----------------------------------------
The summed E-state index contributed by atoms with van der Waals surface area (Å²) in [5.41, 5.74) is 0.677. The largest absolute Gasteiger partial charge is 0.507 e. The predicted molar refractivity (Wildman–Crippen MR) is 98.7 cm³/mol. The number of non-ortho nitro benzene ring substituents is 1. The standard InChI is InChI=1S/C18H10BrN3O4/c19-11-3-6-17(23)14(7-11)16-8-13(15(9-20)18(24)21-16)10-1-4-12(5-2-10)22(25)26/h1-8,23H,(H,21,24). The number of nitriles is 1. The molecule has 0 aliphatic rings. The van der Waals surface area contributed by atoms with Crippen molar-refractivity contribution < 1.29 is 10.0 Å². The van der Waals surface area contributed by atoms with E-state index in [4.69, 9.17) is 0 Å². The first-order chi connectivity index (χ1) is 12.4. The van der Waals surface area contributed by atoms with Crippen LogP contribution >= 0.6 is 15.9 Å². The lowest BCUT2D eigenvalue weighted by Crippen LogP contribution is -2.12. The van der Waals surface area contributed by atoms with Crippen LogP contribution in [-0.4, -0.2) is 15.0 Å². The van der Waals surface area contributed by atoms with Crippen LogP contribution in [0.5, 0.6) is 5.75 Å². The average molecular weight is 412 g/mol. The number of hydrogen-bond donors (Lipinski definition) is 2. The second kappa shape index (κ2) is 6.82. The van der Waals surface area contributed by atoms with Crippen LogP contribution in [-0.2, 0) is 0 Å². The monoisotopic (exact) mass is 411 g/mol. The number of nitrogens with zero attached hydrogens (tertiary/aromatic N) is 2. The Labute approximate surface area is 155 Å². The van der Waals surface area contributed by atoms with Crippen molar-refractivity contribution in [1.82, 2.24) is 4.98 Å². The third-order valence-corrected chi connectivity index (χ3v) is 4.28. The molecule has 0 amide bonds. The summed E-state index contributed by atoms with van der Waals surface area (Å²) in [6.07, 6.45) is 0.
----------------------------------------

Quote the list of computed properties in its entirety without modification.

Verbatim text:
The summed E-state index contributed by atoms with van der Waals surface area (Å²) in [5.41, 5.74) is 0.677. The largest absolute Gasteiger partial charge is 0.507 e. The predicted molar refractivity (Wildman–Crippen MR) is 98.7 cm³/mol. The number of non-ortho nitro benzene ring substituents is 1. The standard InChI is InChI=1S/C18H10BrN3O4/c19-11-3-6-17(23)14(7-11)16-8-13(15(9-20)18(24)21-16)10-1-4-12(5-2-10)22(25)26/h1-8,23H,(H,21,24). The number of nitriles is 1. The molecule has 0 aliphatic rings. The van der Waals surface area contributed by atoms with Crippen molar-refractivity contribution < 1.29 is 10.0 Å². The van der Waals surface area contributed by atoms with E-state index in [4.69, 9.17) is 0 Å². The first-order chi connectivity index (χ1) is 12.4. The van der Waals surface area contributed by atoms with Crippen LogP contribution >= 0.6 is 15.9 Å². The lowest BCUT2D eigenvalue weighted by Crippen LogP contribution is -2.12. The van der Waals surface area contributed by atoms with Crippen LogP contribution in [-0.4, -0.2) is 15.0 Å². The van der Waals surface area contributed by atoms with Crippen LogP contribution in [0.5, 0.6) is 5.75 Å². The average molecular weight is 412 g/mol. The number of hydrogen-bond donors (Lipinski definition) is 2. The second kappa shape index (κ2) is 6.82. The van der Waals surface area contributed by atoms with Crippen LogP contribution in [-0.2, 0) is 0 Å². The monoisotopic (exact) mass is 411 g/mol. The number of nitrogens with zero attached hydrogens (tertiary/aromatic N) is 2. The Labute approximate surface area is 155 Å². The van der Waals surface area contributed by atoms with Crippen molar-refractivity contribution in [1.82, 2.24) is 4.98 Å². The third-order valence-corrected chi connectivity index (χ3v) is 4.28. The molecule has 0 amide bonds. The summed E-state index contributed by atoms with van der Waals surface area (Å²) in [6.07, 6.45) is 0.